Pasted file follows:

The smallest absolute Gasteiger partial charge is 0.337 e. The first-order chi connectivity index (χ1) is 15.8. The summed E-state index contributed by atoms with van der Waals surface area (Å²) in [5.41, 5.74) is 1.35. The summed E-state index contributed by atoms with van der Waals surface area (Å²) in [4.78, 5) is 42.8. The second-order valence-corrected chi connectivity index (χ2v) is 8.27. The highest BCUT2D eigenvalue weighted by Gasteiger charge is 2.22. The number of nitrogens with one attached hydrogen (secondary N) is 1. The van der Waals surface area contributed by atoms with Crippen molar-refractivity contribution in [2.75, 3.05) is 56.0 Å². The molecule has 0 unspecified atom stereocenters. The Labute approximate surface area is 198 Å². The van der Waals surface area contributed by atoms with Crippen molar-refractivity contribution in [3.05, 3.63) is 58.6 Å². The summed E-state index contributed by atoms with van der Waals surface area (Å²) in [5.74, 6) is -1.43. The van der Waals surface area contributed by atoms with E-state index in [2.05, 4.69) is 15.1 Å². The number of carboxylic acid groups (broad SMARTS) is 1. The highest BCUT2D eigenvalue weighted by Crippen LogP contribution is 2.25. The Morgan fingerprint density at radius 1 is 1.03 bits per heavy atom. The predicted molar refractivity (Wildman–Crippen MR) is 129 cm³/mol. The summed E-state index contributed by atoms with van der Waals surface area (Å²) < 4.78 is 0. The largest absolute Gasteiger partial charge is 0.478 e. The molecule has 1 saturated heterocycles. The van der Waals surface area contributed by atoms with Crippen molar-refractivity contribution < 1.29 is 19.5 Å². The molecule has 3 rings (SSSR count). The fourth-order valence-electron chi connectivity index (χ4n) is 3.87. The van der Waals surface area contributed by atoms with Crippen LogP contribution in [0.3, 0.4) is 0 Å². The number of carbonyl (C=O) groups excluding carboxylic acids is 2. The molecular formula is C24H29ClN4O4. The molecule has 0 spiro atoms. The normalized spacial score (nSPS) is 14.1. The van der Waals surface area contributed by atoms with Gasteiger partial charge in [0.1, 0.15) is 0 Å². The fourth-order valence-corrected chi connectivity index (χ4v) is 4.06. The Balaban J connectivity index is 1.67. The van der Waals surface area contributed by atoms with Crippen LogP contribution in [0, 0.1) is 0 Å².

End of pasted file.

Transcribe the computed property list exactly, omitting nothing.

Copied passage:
The smallest absolute Gasteiger partial charge is 0.337 e. The first-order chi connectivity index (χ1) is 15.8. The summed E-state index contributed by atoms with van der Waals surface area (Å²) in [5.41, 5.74) is 1.35. The summed E-state index contributed by atoms with van der Waals surface area (Å²) in [4.78, 5) is 42.8. The second-order valence-corrected chi connectivity index (χ2v) is 8.27. The highest BCUT2D eigenvalue weighted by Gasteiger charge is 2.22. The number of nitrogens with one attached hydrogen (secondary N) is 1. The van der Waals surface area contributed by atoms with Crippen molar-refractivity contribution in [2.75, 3.05) is 56.0 Å². The molecule has 0 unspecified atom stereocenters. The Labute approximate surface area is 198 Å². The van der Waals surface area contributed by atoms with Crippen molar-refractivity contribution in [3.05, 3.63) is 58.6 Å². The summed E-state index contributed by atoms with van der Waals surface area (Å²) in [5.74, 6) is -1.43. The van der Waals surface area contributed by atoms with E-state index in [2.05, 4.69) is 15.1 Å². The number of carboxylic acid groups (broad SMARTS) is 1. The highest BCUT2D eigenvalue weighted by Crippen LogP contribution is 2.25. The Morgan fingerprint density at radius 1 is 1.03 bits per heavy atom. The predicted molar refractivity (Wildman–Crippen MR) is 129 cm³/mol. The summed E-state index contributed by atoms with van der Waals surface area (Å²) < 4.78 is 0. The largest absolute Gasteiger partial charge is 0.478 e. The molecule has 1 saturated heterocycles. The van der Waals surface area contributed by atoms with Crippen molar-refractivity contribution < 1.29 is 19.5 Å². The molecule has 3 rings (SSSR count). The fourth-order valence-electron chi connectivity index (χ4n) is 3.87. The van der Waals surface area contributed by atoms with Crippen LogP contribution in [0.3, 0.4) is 0 Å². The number of carbonyl (C=O) groups excluding carboxylic acids is 2. The molecular formula is C24H29ClN4O4. The molecule has 0 spiro atoms. The normalized spacial score (nSPS) is 14.1. The van der Waals surface area contributed by atoms with Gasteiger partial charge in [0.1, 0.15) is 0 Å². The fourth-order valence-corrected chi connectivity index (χ4v) is 4.06. The Balaban J connectivity index is 1.67. The van der Waals surface area contributed by atoms with Crippen LogP contribution in [0, 0.1) is 0 Å².